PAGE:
Saturday, December 18, 2010

NAPA passed!

NAPA (the National Alzheimer's Project Act) was passed with an overwhelming vote in the House of Representatives and is now on it's way to President Obama for his signature. I emailed our President urging him to sign the legislation.

Last Thursday my Mom and I went to the annual Alzheimer's Association Holiday Party, and although I was only there for about 45 minutes, I'm really glad I was able to go. (Holiday traffic was so horrible, and I told Megan not to worry about driving all the way down there for 45 mins, but luckily my Mom was in the area, so I had a date.) My main goal was to meet Patty Moulton who is the VP of Outreach and Advocacy. I think I mentioned before how I would like to get more involved with education, raising awareness, and public speaking and this was the perfect opportunity to meet the right people.

We spoke with Patty for a few minutes and exchanged contact information, so I will keep everyone updated with new developments as they come.

Tuesday, December 14, 2010


I just finished calling my Representative, urging him to vote YES on NAPA (the National Alzheimer's Project Act) which is coming up for a vote this week in the House of Representatives and will do the following:

This legislation would create the country's first national office for government efforts to treat and prevent Alzheimer's disease. Within the Department of Health and Human Services, the National Alzheimer's Project Office would coordinate and oversee federal research on Alzheimer's disease to develop a plan to combat the disease and to eventually develop a cure.

AND it will not require any additional federal spending! Although I wouldn't mind a little extra federal spending if it meant finding a cure for Alzheimer's because the cost of Alzheimer's care in the future will far out-weigh the cost of research now.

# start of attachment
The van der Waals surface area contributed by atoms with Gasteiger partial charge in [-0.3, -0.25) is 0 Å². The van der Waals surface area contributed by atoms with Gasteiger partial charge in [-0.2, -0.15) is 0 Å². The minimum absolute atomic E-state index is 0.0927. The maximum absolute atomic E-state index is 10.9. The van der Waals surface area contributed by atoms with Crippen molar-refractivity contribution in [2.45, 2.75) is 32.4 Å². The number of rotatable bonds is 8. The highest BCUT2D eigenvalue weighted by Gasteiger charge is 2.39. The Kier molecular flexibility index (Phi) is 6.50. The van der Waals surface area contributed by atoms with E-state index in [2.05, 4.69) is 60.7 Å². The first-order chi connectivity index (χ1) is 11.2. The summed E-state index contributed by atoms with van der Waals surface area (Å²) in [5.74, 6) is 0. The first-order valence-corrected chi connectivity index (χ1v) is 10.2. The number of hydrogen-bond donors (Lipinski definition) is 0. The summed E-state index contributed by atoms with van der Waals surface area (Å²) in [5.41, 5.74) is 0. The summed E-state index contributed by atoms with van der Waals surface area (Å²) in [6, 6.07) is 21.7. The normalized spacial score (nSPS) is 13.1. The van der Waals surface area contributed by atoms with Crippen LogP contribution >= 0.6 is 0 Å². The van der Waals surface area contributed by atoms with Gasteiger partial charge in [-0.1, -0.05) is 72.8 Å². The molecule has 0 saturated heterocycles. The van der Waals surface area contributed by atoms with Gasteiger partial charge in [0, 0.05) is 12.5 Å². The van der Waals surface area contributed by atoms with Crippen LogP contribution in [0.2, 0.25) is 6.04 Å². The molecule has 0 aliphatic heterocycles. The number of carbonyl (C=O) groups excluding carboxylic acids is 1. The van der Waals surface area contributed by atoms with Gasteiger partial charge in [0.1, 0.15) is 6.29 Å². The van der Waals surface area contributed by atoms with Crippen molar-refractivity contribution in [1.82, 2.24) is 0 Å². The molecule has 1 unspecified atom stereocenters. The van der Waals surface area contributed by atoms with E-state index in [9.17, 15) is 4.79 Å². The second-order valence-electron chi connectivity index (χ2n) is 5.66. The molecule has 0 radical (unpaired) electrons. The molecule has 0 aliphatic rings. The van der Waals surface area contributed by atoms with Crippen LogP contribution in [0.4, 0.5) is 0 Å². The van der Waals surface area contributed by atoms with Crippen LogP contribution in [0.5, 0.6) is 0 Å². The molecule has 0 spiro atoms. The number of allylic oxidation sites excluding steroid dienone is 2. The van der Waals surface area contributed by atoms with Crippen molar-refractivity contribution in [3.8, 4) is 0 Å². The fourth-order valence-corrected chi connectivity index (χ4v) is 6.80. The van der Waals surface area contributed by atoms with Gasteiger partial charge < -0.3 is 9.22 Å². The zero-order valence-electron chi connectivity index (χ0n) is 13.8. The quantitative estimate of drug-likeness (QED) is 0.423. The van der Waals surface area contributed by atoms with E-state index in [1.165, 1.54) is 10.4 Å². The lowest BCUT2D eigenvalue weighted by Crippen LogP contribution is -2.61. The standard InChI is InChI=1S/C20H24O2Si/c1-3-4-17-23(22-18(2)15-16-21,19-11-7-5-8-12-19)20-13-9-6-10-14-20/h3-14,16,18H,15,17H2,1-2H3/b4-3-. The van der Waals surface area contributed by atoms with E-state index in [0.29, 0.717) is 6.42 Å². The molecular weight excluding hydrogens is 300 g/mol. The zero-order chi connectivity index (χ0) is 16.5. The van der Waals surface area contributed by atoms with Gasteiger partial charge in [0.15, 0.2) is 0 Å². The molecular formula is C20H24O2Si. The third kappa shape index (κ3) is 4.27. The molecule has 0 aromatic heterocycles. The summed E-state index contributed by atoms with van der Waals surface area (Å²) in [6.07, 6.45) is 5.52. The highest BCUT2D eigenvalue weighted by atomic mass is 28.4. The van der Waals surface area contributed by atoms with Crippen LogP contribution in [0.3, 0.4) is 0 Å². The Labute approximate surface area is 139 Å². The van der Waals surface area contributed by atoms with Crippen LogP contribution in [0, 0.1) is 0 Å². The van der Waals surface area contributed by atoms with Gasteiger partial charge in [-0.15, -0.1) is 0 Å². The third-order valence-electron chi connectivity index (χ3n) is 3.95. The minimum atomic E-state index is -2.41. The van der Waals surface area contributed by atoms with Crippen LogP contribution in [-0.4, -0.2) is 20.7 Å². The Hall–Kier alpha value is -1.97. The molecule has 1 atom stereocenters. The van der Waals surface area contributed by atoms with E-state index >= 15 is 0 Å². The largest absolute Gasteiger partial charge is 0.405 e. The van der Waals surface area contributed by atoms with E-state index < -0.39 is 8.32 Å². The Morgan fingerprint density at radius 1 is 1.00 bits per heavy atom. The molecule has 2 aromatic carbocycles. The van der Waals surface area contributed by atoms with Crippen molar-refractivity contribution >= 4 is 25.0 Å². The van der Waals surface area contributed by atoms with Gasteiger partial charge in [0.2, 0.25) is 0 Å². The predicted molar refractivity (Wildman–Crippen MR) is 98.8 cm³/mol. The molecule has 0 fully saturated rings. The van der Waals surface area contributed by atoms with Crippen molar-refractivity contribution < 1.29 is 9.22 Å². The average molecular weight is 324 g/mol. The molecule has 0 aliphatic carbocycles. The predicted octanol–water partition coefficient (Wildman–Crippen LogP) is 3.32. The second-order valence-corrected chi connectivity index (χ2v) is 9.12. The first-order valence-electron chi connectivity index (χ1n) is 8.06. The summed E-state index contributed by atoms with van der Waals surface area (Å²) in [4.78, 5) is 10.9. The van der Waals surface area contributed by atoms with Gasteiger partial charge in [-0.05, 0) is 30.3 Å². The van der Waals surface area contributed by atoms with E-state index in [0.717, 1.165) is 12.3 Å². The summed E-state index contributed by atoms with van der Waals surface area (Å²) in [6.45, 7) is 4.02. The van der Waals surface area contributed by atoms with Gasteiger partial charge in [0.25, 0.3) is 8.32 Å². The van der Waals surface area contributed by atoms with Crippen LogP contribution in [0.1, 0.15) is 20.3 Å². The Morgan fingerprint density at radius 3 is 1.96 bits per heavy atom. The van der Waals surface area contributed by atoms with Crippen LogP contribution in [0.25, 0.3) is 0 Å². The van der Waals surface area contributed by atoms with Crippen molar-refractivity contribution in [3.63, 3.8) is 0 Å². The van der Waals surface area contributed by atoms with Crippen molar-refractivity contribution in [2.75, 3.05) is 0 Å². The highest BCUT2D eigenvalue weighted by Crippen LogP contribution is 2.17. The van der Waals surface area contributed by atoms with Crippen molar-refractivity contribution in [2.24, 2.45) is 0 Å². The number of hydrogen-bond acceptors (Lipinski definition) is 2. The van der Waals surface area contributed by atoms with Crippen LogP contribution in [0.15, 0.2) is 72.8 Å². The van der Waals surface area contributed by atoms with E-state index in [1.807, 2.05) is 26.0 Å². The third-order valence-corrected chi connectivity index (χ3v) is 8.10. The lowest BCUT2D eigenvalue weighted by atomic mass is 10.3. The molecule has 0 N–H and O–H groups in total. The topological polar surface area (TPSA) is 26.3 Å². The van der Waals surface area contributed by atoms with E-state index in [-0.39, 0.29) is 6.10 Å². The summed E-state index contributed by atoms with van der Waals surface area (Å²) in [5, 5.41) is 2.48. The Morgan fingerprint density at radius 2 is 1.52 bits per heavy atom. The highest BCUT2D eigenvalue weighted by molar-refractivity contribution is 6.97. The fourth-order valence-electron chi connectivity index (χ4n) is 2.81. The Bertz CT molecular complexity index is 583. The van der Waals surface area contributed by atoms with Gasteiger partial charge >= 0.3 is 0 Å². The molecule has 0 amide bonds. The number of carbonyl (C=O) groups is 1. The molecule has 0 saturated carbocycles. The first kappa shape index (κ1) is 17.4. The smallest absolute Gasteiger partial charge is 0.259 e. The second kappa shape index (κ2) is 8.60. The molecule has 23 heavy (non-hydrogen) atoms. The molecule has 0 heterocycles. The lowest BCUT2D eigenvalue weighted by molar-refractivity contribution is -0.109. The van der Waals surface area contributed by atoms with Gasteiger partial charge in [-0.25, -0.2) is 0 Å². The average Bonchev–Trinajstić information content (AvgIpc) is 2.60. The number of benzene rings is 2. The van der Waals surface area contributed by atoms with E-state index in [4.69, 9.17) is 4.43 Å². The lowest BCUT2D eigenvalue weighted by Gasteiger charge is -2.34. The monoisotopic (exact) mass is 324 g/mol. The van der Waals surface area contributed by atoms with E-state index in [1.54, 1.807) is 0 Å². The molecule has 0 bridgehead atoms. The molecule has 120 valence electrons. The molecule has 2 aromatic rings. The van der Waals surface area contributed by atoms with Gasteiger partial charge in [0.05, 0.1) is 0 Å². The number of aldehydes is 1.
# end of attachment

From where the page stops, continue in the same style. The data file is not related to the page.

I also got an email update about the Rose Bowl Parade Pfizer/Alzheimer's Association float. Here is some more information about it...

The first wave of baby boomers will begin turning 65 next year, advancing into the age of greater risk for developing Alzheimer's. The Alzheimer's Association and Pfizer have joined together to raise awareness about the disease by urging Americans that It's Time to Face Alzheimer's. Visitors to an interactive website can upload photos and share stories about their Alzheimer experience as part of a Faces of Alzheimer’s mosaic. This awareness effort culminates with a featured float, called The Boomer Express, in the nationally televised 122nd Tournament of Roses Parade on New Year's Day.

I will add a link to the right of the blog so that people can share their stories on the float and upload pictures just like I did!

In the meantime, Dad is doing great! Megan and I each go once a week right now and that seems to be just fine with him. We aren't getting numerous phone calls and when we visit with him, he seems happy and content. It's so nice to have this little break from the drama, although sometimes I almost feel like there's something missing in my life because we're not rushing to Whittier to pacify Dad or scheduling our whole week around him.

When Megan went to see him last week, she brought her dog Izzy and everyone loved spending time with a dog. This one lady who wears a moo-moo every day, loves animals, and every time we bring Izzy, she says, "There's nothing like a pet. There's nothing like an animal in the family." EVERY. TIME. Sometimes she will repeat herself in two minute increments, but it's really sweet and we can tell she misses having pets.

There's another woman that lives there who always asks us, "Have you seen Lolita?" or "Is Lolita over there?" We always figured this was some person from her past, but apparently Megan met Lolita the other day -- she is this woman's care-taker. Who would have known. It's difficult to know when these residents are talking nonsense or if they are speaking about reality.

Megan had a very funny and blog-worthy quote from Dad to share with everyone... she asked Dad the other day , "Isn't Veronica nice?" (Veronica is the Activities Coordinator.) Dad's answer was priceless.... he said matter-of-factly, "Yes, she keeps me with Jesus." Hahahaha!!! Now, most of you know my Dad isn't a religious man, and he always used to say, "I don't have to go to church, cause I'm perfect." So, we found this hysterical.